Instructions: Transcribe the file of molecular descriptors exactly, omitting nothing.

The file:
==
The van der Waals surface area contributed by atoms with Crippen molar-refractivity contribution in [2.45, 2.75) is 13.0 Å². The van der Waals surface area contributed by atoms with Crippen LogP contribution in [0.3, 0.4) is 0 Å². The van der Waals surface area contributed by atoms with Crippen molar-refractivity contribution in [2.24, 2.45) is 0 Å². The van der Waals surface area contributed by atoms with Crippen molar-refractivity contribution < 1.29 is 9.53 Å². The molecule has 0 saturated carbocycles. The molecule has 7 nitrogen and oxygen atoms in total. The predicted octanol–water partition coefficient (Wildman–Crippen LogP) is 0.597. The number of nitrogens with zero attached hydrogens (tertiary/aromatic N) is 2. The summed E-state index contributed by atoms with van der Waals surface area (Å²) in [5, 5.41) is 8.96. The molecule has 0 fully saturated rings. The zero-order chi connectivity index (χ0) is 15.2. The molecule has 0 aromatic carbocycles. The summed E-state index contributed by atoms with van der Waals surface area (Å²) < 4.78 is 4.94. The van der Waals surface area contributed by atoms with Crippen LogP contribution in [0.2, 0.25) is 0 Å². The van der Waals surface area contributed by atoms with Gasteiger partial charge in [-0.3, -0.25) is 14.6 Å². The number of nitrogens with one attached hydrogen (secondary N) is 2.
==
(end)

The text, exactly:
The van der Waals surface area contributed by atoms with Crippen molar-refractivity contribution in [2.45, 2.75) is 13.0 Å². The van der Waals surface area contributed by atoms with Crippen LogP contribution in [0.3, 0.4) is 0 Å². The van der Waals surface area contributed by atoms with Crippen molar-refractivity contribution in [2.24, 2.45) is 0 Å². The van der Waals surface area contributed by atoms with Crippen molar-refractivity contribution < 1.29 is 9.53 Å². The molecule has 0 saturated carbocycles. The molecule has 7 nitrogen and oxygen atoms in total. The predicted octanol–water partition coefficient (Wildman–Crippen LogP) is 0.597. The number of nitrogens with zero attached hydrogens (tertiary/aromatic N) is 2. The summed E-state index contributed by atoms with van der Waals surface area (Å²) in [5, 5.41) is 8.96. The molecule has 0 fully saturated rings. The zero-order chi connectivity index (χ0) is 15.2. The molecule has 0 aromatic carbocycles. The summed E-state index contributed by atoms with van der Waals surface area (Å²) < 4.78 is 4.94. The van der Waals surface area contributed by atoms with Crippen LogP contribution in [0.2, 0.25) is 0 Å². The van der Waals surface area contributed by atoms with Gasteiger partial charge in [-0.3, -0.25) is 14.6 Å². The number of nitrogens with one attached hydrogen (secondary N) is 2.